So You Want to Talk about Race

So You Want to Talk about Race

by Ijeoma Oluo

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Overview

In this New York Times bestseller, Ijeoma Oluo offers a hard-hitting but user-friendly examination of race in America
Widespread reporting on aspects of white supremacy--from police brutality to the mass incarceration of Black Americans--has put a media spotlight on racism in our society. Still, it is a difficult subject to talk about. How do you tell your roommate her jokes are racist? Why did your sister-in-law take umbrage when you asked to touch her hair--and how do you make it right? How do you explain white privilege to your white, privileged friend?
In So You Want to Talk About Race, Ijeoma Oluo guides readers of all races through subjects ranging from intersectionality and affirmative action to "model minorities" in an attempt to make the seemingly impossible possible: honest conversations about race and racism, and how they infect almost every aspect of American life.
"Oluo gives us--both white people and people of color--that language to engage in clear, constructive, and confident dialogue with each other about how to deal with racial prejudices and biases."--National Book Review
"Generous and empathetic, yet usefully blunt . . . it's for anyone who wants to be smarter and more empathetic about matters of race and engage in more productive anti-racist action."--Salon (Required Reading)

Product Details

ISBN-13: 9781541619227
Publisher: Basic Books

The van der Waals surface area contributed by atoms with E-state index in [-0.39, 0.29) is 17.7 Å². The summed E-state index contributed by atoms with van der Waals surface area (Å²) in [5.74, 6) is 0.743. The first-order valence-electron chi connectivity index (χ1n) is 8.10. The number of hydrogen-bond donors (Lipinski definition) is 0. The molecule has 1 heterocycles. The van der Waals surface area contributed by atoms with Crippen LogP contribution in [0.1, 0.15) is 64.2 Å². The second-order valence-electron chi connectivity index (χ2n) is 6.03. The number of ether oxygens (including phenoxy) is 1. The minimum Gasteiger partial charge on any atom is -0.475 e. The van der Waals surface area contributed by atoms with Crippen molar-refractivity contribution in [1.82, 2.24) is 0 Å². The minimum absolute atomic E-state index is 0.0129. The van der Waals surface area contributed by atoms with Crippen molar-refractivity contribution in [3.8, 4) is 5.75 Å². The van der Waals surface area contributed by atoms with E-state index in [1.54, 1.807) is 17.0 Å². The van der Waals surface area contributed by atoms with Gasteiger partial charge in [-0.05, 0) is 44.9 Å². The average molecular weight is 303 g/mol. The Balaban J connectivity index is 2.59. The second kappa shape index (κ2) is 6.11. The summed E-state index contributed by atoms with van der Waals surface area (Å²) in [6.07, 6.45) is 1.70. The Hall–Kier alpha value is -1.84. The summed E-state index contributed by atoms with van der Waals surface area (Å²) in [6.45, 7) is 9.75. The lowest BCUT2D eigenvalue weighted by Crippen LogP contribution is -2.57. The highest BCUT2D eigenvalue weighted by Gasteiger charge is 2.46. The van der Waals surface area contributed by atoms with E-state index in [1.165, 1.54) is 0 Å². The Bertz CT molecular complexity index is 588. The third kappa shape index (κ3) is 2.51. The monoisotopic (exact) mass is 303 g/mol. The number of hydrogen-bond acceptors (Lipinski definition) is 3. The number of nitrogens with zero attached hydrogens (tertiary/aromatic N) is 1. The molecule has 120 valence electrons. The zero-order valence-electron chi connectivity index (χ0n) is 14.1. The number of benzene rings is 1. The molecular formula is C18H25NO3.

Publication date: 09/24/2019
Sold by: Hachette Digital, Inc.
Format: NOOK Book
Sales rank: 49,861
File size: 2 MB

About the Author

Ijeoma Oluo is a writer and speaker whose work on race has been featured in the New York Times, Washington Post, Elle, The Guardian, and more. She has twice been named to The Root 100 and received the 2018 Feminist Humanist Award from the American Humanist Society. She lives in Seattle.

Table of Contents

Preface x

Introduction So you want to talk about race 1

1 Is it really about race? 8

2 What is racism? 23

3 What if i talk about race wrong? 37

4 Why am I always being told to "check my privilege"? 53

5 What is intersectionality and why do I need it? 70

6 Is police brutality really about race? 83

7 How can I talk about affirmative action? 99

8 What is the school-to-prison pipeline? 121

9 Why can't I say the "N" word? 134

10 What is cultural appropriation? 142

11 Why can't I touch your hair? 153

12 What are microaggressions? 162

13 Why are our students so angry? 179

14 What is the model minority myth? 189

15 But what if I hate Al Sharpton? 201

16 I Just got called racist, what do I do now? 212

17 Talking is great, but what else can I do? 225

Acknowledgments 239

Notes 243

A Discussion Guide 249

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So You Want to Talk About Race 5 out of 5 based on 0 ratings. 3 reviews.
Anonymous More than 1 year ago
Amazing and important book. I don't buy many books anymore but I'll be buying at least one of these.
smg5775 More than 1 year ago
This is not a book you can walk away from. It is a book that you will read many times and get different information from it. The first time you read to see what she has to say. The second time to understand what she says. Then you buy it and re-read it over the years to see how it impacts you or see how you can use it to better understand race and racism and how to better your behaviors and thoughts on race and racism. I can understand some of what she says. Other things I can't because I have not experienced it nor lived with those who have. At times I got mad. Other times I just got sad as she relates her experiences. I appreciate that it feels like she is a friend just talking to us on the porch. She does not preach but she gets her point across--sometimes through plain speaking, other times through humor. I never felt like I wanted to walk away from this talk. I wanted to learn--not sure how much I did. Time and re-readings will tell.
Anonymous More than 1 year ago
Awesome